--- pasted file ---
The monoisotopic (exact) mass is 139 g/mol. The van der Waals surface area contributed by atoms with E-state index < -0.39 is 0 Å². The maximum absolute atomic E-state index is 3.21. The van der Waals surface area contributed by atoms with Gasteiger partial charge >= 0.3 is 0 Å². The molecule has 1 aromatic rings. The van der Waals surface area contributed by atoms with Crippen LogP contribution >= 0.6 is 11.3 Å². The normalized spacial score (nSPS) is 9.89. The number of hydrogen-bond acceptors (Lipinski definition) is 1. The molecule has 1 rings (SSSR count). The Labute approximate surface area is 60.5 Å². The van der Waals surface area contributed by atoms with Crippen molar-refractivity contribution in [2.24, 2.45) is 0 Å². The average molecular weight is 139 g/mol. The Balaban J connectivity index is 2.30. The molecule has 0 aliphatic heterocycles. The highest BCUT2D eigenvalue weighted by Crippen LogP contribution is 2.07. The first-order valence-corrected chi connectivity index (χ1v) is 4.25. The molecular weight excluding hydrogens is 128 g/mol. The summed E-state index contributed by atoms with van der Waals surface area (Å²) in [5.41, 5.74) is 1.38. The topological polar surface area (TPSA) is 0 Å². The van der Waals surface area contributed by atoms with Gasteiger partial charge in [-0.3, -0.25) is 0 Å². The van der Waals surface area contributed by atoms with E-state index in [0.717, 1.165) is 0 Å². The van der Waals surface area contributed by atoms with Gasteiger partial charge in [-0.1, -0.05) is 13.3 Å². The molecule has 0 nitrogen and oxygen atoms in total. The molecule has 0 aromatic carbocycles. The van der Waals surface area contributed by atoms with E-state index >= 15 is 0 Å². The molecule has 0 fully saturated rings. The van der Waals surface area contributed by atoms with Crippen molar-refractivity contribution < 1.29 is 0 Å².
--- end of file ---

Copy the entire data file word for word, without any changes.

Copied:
The monoisotopic (exact) mass is 139 g/mol. The van der Waals surface area contributed by atoms with E-state index < -0.39 is 0 Å². The maximum absolute atomic E-state index is 3.21. The van der Waals surface area contributed by atoms with Gasteiger partial charge >= 0.3 is 0 Å². The molecule has 1 aromatic rings. The van der Waals surface area contributed by atoms with Crippen LogP contribution >= 0.6 is 11.3 Å². The normalized spacial score (nSPS) is 9.89. The number of hydrogen-bond acceptors (Lipinski definition) is 1. The molecule has 1 rings (SSSR count). The Labute approximate surface area is 60.5 Å². The van der Waals surface area contributed by atoms with Crippen molar-refractivity contribution in [2.24, 2.45) is 0 Å². The average molecular weight is 139 g/mol. The Balaban J connectivity index is 2.30. The molecule has 0 aliphatic heterocycles. The highest BCUT2D eigenvalue weighted by Crippen LogP contribution is 2.07. The first-order valence-corrected chi connectivity index (χ1v) is 4.25. The molecular weight excluding hydrogens is 128 g/mol. The summed E-state index contributed by atoms with van der Waals surface area (Å²) in [5.41, 5.74) is 1.38. The topological polar surface area (TPSA) is 0 Å². The van der Waals surface area contributed by atoms with Gasteiger partial charge in [-0.3, -0.25) is 0 Å². The van der Waals surface area contributed by atoms with E-state index in [0.717, 1.165) is 0 Å². The van der Waals surface area contributed by atoms with Gasteiger partial charge in [-0.1, -0.05) is 13.3 Å². The molecule has 0 nitrogen and oxygen atoms in total. The molecule has 0 aromatic carbocycles. The van der Waals surface area contributed by atoms with E-state index >= 15 is 0 Å². The molecule has 0 fully saturated rings. The van der Waals surface area contributed by atoms with Crippen molar-refractivity contribution < 1.29 is 0 Å².